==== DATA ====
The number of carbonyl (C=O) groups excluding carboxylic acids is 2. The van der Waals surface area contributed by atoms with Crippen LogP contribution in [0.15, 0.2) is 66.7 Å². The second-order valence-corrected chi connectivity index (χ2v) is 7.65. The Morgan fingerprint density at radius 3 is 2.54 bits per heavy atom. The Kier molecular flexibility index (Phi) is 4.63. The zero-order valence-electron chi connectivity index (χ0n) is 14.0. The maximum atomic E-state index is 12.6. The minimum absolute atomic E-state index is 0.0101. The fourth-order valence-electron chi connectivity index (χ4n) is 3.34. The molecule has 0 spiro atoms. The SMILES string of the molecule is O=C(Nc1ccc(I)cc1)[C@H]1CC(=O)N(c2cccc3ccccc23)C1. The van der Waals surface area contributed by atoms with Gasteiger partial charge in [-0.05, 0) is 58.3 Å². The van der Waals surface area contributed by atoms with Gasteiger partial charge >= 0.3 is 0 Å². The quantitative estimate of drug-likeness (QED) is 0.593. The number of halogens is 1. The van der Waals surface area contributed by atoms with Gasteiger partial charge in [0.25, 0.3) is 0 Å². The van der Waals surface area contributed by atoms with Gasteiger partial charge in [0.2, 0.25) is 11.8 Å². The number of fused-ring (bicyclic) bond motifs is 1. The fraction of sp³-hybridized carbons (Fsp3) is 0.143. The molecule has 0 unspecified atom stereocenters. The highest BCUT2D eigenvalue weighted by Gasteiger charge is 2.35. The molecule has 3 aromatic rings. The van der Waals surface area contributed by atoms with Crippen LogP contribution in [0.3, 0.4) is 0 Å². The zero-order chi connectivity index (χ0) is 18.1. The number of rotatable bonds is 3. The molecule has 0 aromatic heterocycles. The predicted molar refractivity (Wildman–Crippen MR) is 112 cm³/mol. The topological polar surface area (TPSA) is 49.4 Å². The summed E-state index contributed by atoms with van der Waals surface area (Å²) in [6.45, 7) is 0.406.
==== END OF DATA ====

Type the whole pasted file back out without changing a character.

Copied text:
The number of carbonyl (C=O) groups excluding carboxylic acids is 2. The van der Waals surface area contributed by atoms with Crippen LogP contribution in [0.15, 0.2) is 66.7 Å². The second-order valence-corrected chi connectivity index (χ2v) is 7.65. The Morgan fingerprint density at radius 3 is 2.54 bits per heavy atom. The Kier molecular flexibility index (Phi) is 4.63. The zero-order valence-electron chi connectivity index (χ0n) is 14.0. The maximum atomic E-state index is 12.6. The minimum absolute atomic E-state index is 0.0101. The fourth-order valence-electron chi connectivity index (χ4n) is 3.34. The molecule has 0 spiro atoms. The SMILES string of the molecule is O=C(Nc1ccc(I)cc1)[C@H]1CC(=O)N(c2cccc3ccccc23)C1. The van der Waals surface area contributed by atoms with Gasteiger partial charge in [-0.05, 0) is 58.3 Å². The van der Waals surface area contributed by atoms with Gasteiger partial charge >= 0.3 is 0 Å². The quantitative estimate of drug-likeness (QED) is 0.593. The number of halogens is 1. The van der Waals surface area contributed by atoms with Gasteiger partial charge in [0.25, 0.3) is 0 Å². The van der Waals surface area contributed by atoms with Gasteiger partial charge in [0.2, 0.25) is 11.8 Å². The number of fused-ring (bicyclic) bond motifs is 1. The fraction of sp³-hybridized carbons (Fsp3) is 0.143. The molecule has 0 unspecified atom stereocenters. The highest BCUT2D eigenvalue weighted by Gasteiger charge is 2.35. The molecule has 3 aromatic rings. The van der Waals surface area contributed by atoms with Crippen LogP contribution in [0.3, 0.4) is 0 Å². The zero-order chi connectivity index (χ0) is 18.1. The number of rotatable bonds is 3. The molecule has 0 aromatic heterocycles. The predicted molar refractivity (Wildman–Crippen MR) is 112 cm³/mol. The topological polar surface area (TPSA) is 49.4 Å². The summed E-state index contributed by atoms with van der Waals surface area (Å²) in [6.45, 7) is 0.406.